As a kid, I used to wake up early on Sunday mornings to design and build enormous cities constructed of LEGOs and popsicle sticks. Twenty years later, my Sunday mornings have changed very little. Of course now, my building materials are titanium, fiberglass, and superconducting wire, and the end result is of much greater interest to science and humanity.
I'm a Harvard University graduate student in the ATRAP antihydrogen collaboration, spending the last two years of my Ph.D. working at CERN. In the spring of 2010, the next-generation antihydrogen experiment and I were shipped to Geneva; we hope it will allow us to realize our goal of performing spectroscopy on large numbers of trapped antihydrogen atoms, giving the most stringent test of CPT symmetry in baryon and lepton systems. Personally, I find it incomparably satisfying to run experiments, take data, and publish results using the apparatus I've helped build over the previous few years.
I came to Harvard in 2006 after completing my undergrad at MIT. My decision to pursue experimental physics solidified in my junior year, thanks to a stimulating year-long lab course recreating classic physics experiments, as well as a spectacular experience working as an undergraduate lab assistant. I am fortunate to have had so many supportive and knowledgeable grad students, postdocs, and professors at this stage in my career, and hope to return the favor to future generations of physics students.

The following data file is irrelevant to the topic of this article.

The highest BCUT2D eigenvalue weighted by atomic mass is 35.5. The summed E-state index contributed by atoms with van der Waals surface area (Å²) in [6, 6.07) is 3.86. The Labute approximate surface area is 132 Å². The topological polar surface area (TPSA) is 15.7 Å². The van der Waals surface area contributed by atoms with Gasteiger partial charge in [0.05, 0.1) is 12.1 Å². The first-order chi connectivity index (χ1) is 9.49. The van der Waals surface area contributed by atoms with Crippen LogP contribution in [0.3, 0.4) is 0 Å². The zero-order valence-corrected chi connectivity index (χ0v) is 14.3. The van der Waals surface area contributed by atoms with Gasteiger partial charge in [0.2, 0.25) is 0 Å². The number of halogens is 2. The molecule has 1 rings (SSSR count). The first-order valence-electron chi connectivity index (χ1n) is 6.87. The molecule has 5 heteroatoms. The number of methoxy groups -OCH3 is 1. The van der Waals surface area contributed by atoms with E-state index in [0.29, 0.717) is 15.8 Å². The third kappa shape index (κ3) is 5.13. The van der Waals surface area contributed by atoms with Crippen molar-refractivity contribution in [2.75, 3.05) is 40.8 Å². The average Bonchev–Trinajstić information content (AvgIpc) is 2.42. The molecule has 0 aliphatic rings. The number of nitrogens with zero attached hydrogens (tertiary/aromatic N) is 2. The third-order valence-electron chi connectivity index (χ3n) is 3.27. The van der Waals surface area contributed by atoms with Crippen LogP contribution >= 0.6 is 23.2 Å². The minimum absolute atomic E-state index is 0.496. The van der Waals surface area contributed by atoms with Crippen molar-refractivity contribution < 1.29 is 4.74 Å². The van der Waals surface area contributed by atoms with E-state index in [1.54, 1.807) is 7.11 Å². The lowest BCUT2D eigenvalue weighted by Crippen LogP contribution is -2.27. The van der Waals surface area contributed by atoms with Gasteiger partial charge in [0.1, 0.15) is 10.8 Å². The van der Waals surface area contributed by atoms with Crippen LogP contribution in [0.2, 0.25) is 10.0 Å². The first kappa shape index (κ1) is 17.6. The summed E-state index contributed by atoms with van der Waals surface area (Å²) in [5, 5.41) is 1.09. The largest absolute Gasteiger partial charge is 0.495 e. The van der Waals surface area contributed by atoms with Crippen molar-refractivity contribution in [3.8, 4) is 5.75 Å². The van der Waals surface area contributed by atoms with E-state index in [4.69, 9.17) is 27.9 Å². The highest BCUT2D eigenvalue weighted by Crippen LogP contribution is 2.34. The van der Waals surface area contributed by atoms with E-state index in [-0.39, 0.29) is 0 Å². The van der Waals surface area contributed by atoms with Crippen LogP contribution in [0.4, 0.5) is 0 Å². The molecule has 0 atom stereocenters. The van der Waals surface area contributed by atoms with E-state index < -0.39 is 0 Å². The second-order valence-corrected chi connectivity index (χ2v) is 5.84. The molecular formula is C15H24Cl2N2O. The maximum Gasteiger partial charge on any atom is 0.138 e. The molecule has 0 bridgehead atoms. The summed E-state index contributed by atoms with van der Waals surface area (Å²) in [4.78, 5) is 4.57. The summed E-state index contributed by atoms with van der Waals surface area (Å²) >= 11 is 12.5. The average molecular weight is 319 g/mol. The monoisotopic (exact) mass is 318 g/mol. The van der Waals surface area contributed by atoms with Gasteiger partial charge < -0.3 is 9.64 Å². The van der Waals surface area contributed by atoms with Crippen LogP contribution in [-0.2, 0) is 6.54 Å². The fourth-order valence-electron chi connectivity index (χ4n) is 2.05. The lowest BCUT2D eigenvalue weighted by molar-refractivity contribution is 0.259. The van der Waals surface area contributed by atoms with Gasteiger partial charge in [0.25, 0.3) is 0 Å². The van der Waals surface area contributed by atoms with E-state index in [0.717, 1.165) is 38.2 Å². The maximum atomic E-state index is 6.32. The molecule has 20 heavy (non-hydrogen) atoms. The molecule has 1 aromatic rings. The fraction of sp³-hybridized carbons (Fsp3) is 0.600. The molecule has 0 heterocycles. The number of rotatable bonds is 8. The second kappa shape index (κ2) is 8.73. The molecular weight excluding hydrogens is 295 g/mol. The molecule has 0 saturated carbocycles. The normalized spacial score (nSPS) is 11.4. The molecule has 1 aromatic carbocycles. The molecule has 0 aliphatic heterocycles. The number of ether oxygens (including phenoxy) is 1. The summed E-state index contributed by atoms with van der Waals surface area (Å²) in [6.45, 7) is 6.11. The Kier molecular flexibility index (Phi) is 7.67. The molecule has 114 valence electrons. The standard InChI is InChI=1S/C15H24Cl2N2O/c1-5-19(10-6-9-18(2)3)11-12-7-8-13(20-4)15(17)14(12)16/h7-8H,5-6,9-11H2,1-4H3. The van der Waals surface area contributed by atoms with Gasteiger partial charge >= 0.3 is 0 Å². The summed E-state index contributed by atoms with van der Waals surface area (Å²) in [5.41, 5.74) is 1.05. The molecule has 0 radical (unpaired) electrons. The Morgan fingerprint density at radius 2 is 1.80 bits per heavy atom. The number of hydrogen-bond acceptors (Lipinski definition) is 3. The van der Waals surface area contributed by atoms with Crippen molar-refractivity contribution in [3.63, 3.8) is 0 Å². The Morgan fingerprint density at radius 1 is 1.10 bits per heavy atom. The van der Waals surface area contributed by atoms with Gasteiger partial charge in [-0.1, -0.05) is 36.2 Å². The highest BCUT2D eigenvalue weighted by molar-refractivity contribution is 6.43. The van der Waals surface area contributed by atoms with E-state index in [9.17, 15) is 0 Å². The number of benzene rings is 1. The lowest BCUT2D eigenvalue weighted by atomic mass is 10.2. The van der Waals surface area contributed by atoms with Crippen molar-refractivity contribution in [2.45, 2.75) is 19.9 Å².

Living on the French-Swiss border means I get to enjoy the fantastic bread, cheese, and chocolate, as well as easy access to both mountains and opera houses. Hiking, classical music, and traveling are all passions of mine outside of physics. I also like thinking intellectually about nearly any subject, and issues surrounding the mind, education, and learning are perennial favorites.
My wonderful wife, Lauren, is pursuing her Ph.D. in music education. She is always willing to discuss and challenge new ideas with me, and always ready for an adventure (we’ve recently spent a month backpacking across New Zealand). I enjoy viewing the world through the lens of a physicist; I feel that we have a unique way of approaching and understanding the world, and am happy to be in the company of other Quantum Diarists who enjoy sharing their thoughts, passions, and work.